It was just a matter of time, wasn't it? Finally, on Friday the 13th no less, the FDA approved Boston Scientific's WATCHMAN left atrial appendage (LAA) closure device. The device has been on the brink for 5 years, ever since a panel voted tenuously in favor of approval in 2010. The FDA, however, felt that safety needed to be confirmed. The result was the PREVAIL trial, which despite the unique communication of its results passed the safety endpoint with flying colors, only to miss its primary efficacy endpoint.
Two more panel meetings and a whole bunch of follow-up data later, the device has finally been approved as a second-line therapy for patients with atrial fibrilliation and a high stroke risk. While the pathway has been tortuous, interventional cardiologists at this weekend's ACC conference in San Diego are excited and relieved to finally have commercial access to the device.
Specifically, a jam-packed session on stroke prevention Saturday afternoon featured Dr. Matthew Price and Dr. Brian Whisenant hinting at some of the trends we might see for this therapy going forward. Dr. Whisenant noted that the totality of clinical data favors LAA closure over medical management with oral anticoagulants (OACs) in many cases, but that for now it should remain a second-line therapy until more data is generated. He also noted that the data, and patient anecdotes, show a marked increase in quality of life after patients are able to cease warfarin therapy.
Dr. Price's talk was focused primarily on the balancing act between ischemic stroke prevention with OACs and the dangerous bleeding risks associated with them. Interestingly, Dr. Price noted that physician behavior is primarily driven by a fear of bleeding rather than ischemic stroke risk reduction. This was the most interesting observation made during the whole session, with regards to LAA closure device market potential. As one member of the audience stated, If you have a patient on warfarin, you should wake up in a sweat at least once per night, due to the risk of intracranial hemorrhage. Dr. Price also pointed out that during the terminal phase of device-based LAA closure i.e. 45 days post-procedure and onwards patients can be taken off dual anticoagulation or antiplatelet therapy, dramatically reducing their bleeding risk. With that in mind, the market for LAA closure devices looks to have a bright future.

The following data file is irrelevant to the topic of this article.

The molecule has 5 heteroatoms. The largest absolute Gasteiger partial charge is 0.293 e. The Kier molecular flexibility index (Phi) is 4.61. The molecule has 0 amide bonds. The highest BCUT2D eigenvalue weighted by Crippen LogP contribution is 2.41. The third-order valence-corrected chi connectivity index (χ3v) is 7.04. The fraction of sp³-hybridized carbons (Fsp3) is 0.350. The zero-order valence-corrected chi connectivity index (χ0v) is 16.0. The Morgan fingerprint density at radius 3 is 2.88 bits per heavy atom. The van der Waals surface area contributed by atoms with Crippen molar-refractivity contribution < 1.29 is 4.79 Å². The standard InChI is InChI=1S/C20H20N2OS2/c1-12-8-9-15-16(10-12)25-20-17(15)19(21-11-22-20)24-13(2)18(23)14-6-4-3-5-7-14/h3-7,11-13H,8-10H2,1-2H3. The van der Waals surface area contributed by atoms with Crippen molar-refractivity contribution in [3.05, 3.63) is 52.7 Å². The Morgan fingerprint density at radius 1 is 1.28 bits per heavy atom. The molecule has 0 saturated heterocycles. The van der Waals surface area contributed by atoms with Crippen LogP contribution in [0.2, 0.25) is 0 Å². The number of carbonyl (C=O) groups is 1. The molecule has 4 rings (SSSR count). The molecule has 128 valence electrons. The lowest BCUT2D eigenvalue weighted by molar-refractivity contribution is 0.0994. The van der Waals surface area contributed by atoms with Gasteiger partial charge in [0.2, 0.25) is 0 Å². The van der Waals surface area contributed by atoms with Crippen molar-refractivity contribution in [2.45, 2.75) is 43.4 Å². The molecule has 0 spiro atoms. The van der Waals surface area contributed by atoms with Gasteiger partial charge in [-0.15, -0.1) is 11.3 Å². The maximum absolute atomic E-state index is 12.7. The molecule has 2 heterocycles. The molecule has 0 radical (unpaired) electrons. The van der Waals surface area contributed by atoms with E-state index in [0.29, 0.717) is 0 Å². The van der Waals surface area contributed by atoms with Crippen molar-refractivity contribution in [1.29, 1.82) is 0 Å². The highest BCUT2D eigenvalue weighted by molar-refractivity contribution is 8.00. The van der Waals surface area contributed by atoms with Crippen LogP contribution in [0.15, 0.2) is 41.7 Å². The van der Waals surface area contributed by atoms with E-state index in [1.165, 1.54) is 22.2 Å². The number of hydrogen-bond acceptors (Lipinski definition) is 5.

Despite that bright future, rational dispersion is probably the smart way to go about rolling out this technology. Boston Scientific can learn from the success of TAVR; as Amy Simone pointed out in her TAVR discussion Saturday afternoon, the best way to sink a new technology is through poor patient selection. All signs point to LAA closure devices following the successful TAVR path: the company will roll out the technology only to experienced centers first, and has an extensive and effective training program to get new operators up to speed (as evidenced by excellent safety data for new operators in PREVAIL). Perhaps the vaunted heart team approach, a popular topic of conversation at ACC this year, will also lead to better patient outcomes as LAA closure devices finally become commercially available in the United States.
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